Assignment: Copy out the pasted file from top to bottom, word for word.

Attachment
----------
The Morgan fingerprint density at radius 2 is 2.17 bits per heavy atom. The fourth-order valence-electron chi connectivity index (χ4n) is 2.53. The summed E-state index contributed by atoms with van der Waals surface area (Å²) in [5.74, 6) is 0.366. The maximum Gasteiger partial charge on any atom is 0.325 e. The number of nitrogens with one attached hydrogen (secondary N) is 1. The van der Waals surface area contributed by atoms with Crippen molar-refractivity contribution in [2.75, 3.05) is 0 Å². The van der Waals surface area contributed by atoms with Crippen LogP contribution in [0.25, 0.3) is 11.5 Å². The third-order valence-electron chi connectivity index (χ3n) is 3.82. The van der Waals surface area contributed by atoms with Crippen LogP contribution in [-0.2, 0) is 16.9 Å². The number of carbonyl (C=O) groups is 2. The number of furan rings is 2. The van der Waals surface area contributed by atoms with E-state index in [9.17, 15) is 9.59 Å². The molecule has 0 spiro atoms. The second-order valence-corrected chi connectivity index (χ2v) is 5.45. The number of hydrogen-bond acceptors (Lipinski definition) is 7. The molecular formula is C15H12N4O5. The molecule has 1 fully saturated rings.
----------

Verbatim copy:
The Morgan fingerprint density at radius 2 is 2.17 bits per heavy atom. The fourth-order valence-electron chi connectivity index (χ4n) is 2.53. The summed E-state index contributed by atoms with van der Waals surface area (Å²) in [5.74, 6) is 0.366. The maximum Gasteiger partial charge on any atom is 0.325 e. The number of nitrogens with one attached hydrogen (secondary N) is 1. The van der Waals surface area contributed by atoms with Crippen molar-refractivity contribution in [2.75, 3.05) is 0 Å². The van der Waals surface area contributed by atoms with Crippen LogP contribution in [0.25, 0.3) is 11.5 Å². The third-order valence-electron chi connectivity index (χ3n) is 3.82. The van der Waals surface area contributed by atoms with Crippen LogP contribution in [-0.2, 0) is 16.9 Å². The number of carbonyl (C=O) groups is 2. The number of furan rings is 2. The van der Waals surface area contributed by atoms with E-state index in [9.17, 15) is 9.59 Å². The molecule has 0 spiro atoms. The second-order valence-corrected chi connectivity index (χ2v) is 5.45. The number of hydrogen-bond acceptors (Lipinski definition) is 7. The molecular formula is C15H12N4O5. The molecule has 1 fully saturated rings.